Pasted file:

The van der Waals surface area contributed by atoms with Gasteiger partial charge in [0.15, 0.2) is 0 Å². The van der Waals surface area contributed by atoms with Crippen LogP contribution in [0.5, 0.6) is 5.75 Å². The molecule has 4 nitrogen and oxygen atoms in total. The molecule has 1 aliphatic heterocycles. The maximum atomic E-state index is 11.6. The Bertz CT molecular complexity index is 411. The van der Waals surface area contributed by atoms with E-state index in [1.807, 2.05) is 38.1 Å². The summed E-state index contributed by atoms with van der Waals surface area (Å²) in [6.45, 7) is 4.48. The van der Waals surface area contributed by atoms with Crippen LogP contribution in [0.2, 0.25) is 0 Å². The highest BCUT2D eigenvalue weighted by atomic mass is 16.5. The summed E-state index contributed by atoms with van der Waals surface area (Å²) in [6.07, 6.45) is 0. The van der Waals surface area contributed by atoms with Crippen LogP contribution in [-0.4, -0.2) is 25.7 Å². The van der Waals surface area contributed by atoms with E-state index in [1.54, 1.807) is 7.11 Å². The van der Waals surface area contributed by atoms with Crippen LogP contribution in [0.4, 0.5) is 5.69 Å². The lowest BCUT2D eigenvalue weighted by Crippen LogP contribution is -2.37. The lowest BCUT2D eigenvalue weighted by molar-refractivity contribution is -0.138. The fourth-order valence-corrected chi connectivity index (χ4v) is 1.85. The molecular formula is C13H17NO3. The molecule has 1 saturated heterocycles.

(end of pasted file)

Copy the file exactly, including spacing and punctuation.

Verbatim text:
The van der Waals surface area contributed by atoms with Gasteiger partial charge in [0.15, 0.2) is 0 Å². The van der Waals surface area contributed by atoms with Crippen LogP contribution in [0.5, 0.6) is 5.75 Å². The molecule has 4 nitrogen and oxygen atoms in total. The molecule has 1 aliphatic heterocycles. The maximum atomic E-state index is 11.6. The Bertz CT molecular complexity index is 411. The van der Waals surface area contributed by atoms with E-state index in [1.807, 2.05) is 38.1 Å². The summed E-state index contributed by atoms with van der Waals surface area (Å²) in [6.45, 7) is 4.48. The van der Waals surface area contributed by atoms with Crippen LogP contribution in [0.2, 0.25) is 0 Å². The highest BCUT2D eigenvalue weighted by atomic mass is 16.5. The summed E-state index contributed by atoms with van der Waals surface area (Å²) in [6.07, 6.45) is 0. The van der Waals surface area contributed by atoms with Crippen LogP contribution in [-0.4, -0.2) is 25.7 Å². The van der Waals surface area contributed by atoms with E-state index in [1.54, 1.807) is 7.11 Å². The van der Waals surface area contributed by atoms with Crippen LogP contribution in [0.4, 0.5) is 5.69 Å². The lowest BCUT2D eigenvalue weighted by Crippen LogP contribution is -2.37. The lowest BCUT2D eigenvalue weighted by molar-refractivity contribution is -0.138. The fourth-order valence-corrected chi connectivity index (χ4v) is 1.85. The molecular formula is C13H17NO3. The molecule has 1 saturated heterocycles.